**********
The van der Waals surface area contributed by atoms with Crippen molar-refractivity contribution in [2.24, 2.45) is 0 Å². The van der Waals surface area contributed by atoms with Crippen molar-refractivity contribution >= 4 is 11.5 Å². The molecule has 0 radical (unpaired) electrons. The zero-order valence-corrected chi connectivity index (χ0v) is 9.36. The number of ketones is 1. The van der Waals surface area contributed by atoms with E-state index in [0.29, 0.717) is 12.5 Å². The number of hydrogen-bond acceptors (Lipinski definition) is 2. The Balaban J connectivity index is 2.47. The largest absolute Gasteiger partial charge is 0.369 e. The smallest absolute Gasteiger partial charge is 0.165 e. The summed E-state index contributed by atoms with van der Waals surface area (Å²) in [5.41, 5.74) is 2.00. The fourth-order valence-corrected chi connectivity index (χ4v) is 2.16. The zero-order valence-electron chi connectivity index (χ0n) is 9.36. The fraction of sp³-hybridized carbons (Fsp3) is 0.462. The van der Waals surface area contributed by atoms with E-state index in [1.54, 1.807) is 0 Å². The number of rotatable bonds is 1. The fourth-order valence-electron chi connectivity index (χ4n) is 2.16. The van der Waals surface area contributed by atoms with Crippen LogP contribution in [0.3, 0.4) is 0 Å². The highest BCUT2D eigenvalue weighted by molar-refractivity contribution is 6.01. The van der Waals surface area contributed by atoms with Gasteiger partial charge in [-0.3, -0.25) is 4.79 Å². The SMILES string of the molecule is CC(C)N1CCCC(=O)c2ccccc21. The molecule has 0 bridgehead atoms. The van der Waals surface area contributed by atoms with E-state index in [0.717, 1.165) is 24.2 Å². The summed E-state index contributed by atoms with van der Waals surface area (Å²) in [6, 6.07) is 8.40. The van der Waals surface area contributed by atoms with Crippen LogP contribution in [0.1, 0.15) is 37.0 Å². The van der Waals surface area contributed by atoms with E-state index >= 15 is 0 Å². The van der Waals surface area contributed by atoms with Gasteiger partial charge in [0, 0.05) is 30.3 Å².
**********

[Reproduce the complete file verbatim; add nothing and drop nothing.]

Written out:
The van der Waals surface area contributed by atoms with Crippen molar-refractivity contribution in [2.24, 2.45) is 0 Å². The van der Waals surface area contributed by atoms with Crippen molar-refractivity contribution >= 4 is 11.5 Å². The molecule has 0 radical (unpaired) electrons. The zero-order valence-corrected chi connectivity index (χ0v) is 9.36. The number of ketones is 1. The van der Waals surface area contributed by atoms with E-state index in [0.29, 0.717) is 12.5 Å². The number of hydrogen-bond acceptors (Lipinski definition) is 2. The Balaban J connectivity index is 2.47. The largest absolute Gasteiger partial charge is 0.369 e. The smallest absolute Gasteiger partial charge is 0.165 e. The summed E-state index contributed by atoms with van der Waals surface area (Å²) in [5.41, 5.74) is 2.00. The fourth-order valence-corrected chi connectivity index (χ4v) is 2.16. The zero-order valence-electron chi connectivity index (χ0n) is 9.36. The fraction of sp³-hybridized carbons (Fsp3) is 0.462. The van der Waals surface area contributed by atoms with E-state index in [1.54, 1.807) is 0 Å². The number of rotatable bonds is 1. The fourth-order valence-electron chi connectivity index (χ4n) is 2.16. The van der Waals surface area contributed by atoms with Crippen LogP contribution in [0.3, 0.4) is 0 Å². The highest BCUT2D eigenvalue weighted by molar-refractivity contribution is 6.01. The van der Waals surface area contributed by atoms with Gasteiger partial charge in [-0.3, -0.25) is 4.79 Å². The SMILES string of the molecule is CC(C)N1CCCC(=O)c2ccccc21. The molecule has 0 bridgehead atoms. The van der Waals surface area contributed by atoms with E-state index in [0.717, 1.165) is 24.2 Å². The summed E-state index contributed by atoms with van der Waals surface area (Å²) in [6, 6.07) is 8.40. The van der Waals surface area contributed by atoms with Crippen LogP contribution in [0.1, 0.15) is 37.0 Å². The van der Waals surface area contributed by atoms with E-state index >= 15 is 0 Å². The van der Waals surface area contributed by atoms with Gasteiger partial charge in [0, 0.05) is 30.3 Å².